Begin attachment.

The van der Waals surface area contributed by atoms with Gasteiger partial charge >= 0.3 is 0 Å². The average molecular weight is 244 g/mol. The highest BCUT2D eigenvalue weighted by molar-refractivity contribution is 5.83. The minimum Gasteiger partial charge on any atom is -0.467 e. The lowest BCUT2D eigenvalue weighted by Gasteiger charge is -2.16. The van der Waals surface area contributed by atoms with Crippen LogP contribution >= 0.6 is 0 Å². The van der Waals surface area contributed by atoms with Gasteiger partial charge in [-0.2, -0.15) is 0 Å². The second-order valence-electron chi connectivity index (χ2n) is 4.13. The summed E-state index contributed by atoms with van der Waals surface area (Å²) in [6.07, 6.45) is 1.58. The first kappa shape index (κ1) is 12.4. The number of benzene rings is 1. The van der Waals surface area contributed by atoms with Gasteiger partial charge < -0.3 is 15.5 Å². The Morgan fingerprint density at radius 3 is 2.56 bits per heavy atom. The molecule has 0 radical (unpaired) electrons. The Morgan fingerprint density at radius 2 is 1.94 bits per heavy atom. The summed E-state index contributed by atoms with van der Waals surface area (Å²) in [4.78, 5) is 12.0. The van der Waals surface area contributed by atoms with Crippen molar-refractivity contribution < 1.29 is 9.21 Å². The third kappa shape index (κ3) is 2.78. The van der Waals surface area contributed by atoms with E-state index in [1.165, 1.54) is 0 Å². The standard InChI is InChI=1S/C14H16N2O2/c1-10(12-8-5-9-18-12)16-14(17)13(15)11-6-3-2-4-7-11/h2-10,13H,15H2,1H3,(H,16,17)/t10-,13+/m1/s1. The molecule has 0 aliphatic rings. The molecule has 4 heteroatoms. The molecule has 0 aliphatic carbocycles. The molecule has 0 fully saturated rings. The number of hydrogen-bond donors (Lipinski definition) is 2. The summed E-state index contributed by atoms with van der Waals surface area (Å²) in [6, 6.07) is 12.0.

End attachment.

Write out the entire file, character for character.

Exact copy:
The van der Waals surface area contributed by atoms with Gasteiger partial charge >= 0.3 is 0 Å². The average molecular weight is 244 g/mol. The highest BCUT2D eigenvalue weighted by molar-refractivity contribution is 5.83. The minimum Gasteiger partial charge on any atom is -0.467 e. The lowest BCUT2D eigenvalue weighted by Gasteiger charge is -2.16. The van der Waals surface area contributed by atoms with Crippen LogP contribution >= 0.6 is 0 Å². The van der Waals surface area contributed by atoms with Gasteiger partial charge in [-0.2, -0.15) is 0 Å². The second-order valence-electron chi connectivity index (χ2n) is 4.13. The summed E-state index contributed by atoms with van der Waals surface area (Å²) in [6.07, 6.45) is 1.58. The first kappa shape index (κ1) is 12.4. The number of benzene rings is 1. The van der Waals surface area contributed by atoms with Gasteiger partial charge < -0.3 is 15.5 Å². The Morgan fingerprint density at radius 3 is 2.56 bits per heavy atom. The molecule has 0 radical (unpaired) electrons. The Morgan fingerprint density at radius 2 is 1.94 bits per heavy atom. The summed E-state index contributed by atoms with van der Waals surface area (Å²) in [4.78, 5) is 12.0. The van der Waals surface area contributed by atoms with Crippen molar-refractivity contribution < 1.29 is 9.21 Å². The third kappa shape index (κ3) is 2.78. The van der Waals surface area contributed by atoms with E-state index in [1.165, 1.54) is 0 Å². The standard InChI is InChI=1S/C14H16N2O2/c1-10(12-8-5-9-18-12)16-14(17)13(15)11-6-3-2-4-7-11/h2-10,13H,15H2,1H3,(H,16,17)/t10-,13+/m1/s1. The molecule has 0 aliphatic rings. The molecule has 4 heteroatoms. The molecule has 0 aliphatic carbocycles. The molecule has 0 fully saturated rings. The number of hydrogen-bond donors (Lipinski definition) is 2. The summed E-state index contributed by atoms with van der Waals surface area (Å²) in [6, 6.07) is 12.0.